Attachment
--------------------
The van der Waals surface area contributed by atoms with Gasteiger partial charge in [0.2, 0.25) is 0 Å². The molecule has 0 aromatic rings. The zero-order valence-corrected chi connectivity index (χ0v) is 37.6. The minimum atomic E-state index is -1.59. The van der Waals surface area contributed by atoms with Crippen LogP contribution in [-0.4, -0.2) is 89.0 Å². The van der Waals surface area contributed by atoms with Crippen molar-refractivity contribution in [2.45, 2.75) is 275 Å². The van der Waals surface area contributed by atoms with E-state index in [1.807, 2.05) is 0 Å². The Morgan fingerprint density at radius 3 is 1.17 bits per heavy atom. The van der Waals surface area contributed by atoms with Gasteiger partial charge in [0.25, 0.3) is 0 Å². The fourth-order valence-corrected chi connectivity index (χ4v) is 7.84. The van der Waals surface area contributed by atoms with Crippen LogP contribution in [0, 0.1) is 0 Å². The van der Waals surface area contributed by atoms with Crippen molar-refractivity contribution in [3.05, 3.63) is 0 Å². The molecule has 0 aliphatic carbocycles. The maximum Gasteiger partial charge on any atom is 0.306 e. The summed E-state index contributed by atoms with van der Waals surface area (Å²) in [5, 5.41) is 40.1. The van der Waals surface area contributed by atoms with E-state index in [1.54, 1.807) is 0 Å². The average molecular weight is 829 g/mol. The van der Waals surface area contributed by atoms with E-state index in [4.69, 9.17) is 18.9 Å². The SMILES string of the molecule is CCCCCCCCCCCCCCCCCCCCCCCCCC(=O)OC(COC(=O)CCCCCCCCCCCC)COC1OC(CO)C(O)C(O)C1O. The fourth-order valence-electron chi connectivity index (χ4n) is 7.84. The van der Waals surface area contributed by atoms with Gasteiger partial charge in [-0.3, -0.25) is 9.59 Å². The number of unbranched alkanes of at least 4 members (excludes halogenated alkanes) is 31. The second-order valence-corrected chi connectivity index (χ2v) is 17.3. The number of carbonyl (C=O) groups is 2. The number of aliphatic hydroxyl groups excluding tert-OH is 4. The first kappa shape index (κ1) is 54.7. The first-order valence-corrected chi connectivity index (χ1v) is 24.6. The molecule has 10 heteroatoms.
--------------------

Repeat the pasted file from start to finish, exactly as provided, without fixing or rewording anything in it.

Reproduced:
The van der Waals surface area contributed by atoms with Gasteiger partial charge in [0.2, 0.25) is 0 Å². The molecule has 0 aromatic rings. The zero-order valence-corrected chi connectivity index (χ0v) is 37.6. The minimum atomic E-state index is -1.59. The van der Waals surface area contributed by atoms with Crippen LogP contribution in [-0.4, -0.2) is 89.0 Å². The van der Waals surface area contributed by atoms with Crippen molar-refractivity contribution in [2.45, 2.75) is 275 Å². The van der Waals surface area contributed by atoms with E-state index in [1.807, 2.05) is 0 Å². The Morgan fingerprint density at radius 3 is 1.17 bits per heavy atom. The van der Waals surface area contributed by atoms with Gasteiger partial charge in [0.25, 0.3) is 0 Å². The fourth-order valence-corrected chi connectivity index (χ4v) is 7.84. The van der Waals surface area contributed by atoms with Crippen LogP contribution in [0, 0.1) is 0 Å². The van der Waals surface area contributed by atoms with Crippen molar-refractivity contribution in [3.05, 3.63) is 0 Å². The molecule has 0 aliphatic carbocycles. The maximum Gasteiger partial charge on any atom is 0.306 e. The summed E-state index contributed by atoms with van der Waals surface area (Å²) in [5, 5.41) is 40.1. The van der Waals surface area contributed by atoms with E-state index in [1.54, 1.807) is 0 Å². The average molecular weight is 829 g/mol. The van der Waals surface area contributed by atoms with E-state index in [4.69, 9.17) is 18.9 Å². The SMILES string of the molecule is CCCCCCCCCCCCCCCCCCCCCCCCCC(=O)OC(COC(=O)CCCCCCCCCCCC)COC1OC(CO)C(O)C(O)C1O. The fourth-order valence-electron chi connectivity index (χ4n) is 7.84. The van der Waals surface area contributed by atoms with Gasteiger partial charge in [-0.3, -0.25) is 9.59 Å². The number of unbranched alkanes of at least 4 members (excludes halogenated alkanes) is 31. The second-order valence-corrected chi connectivity index (χ2v) is 17.3. The number of carbonyl (C=O) groups is 2. The number of aliphatic hydroxyl groups excluding tert-OH is 4. The first kappa shape index (κ1) is 54.7. The first-order valence-corrected chi connectivity index (χ1v) is 24.6. The molecule has 10 heteroatoms.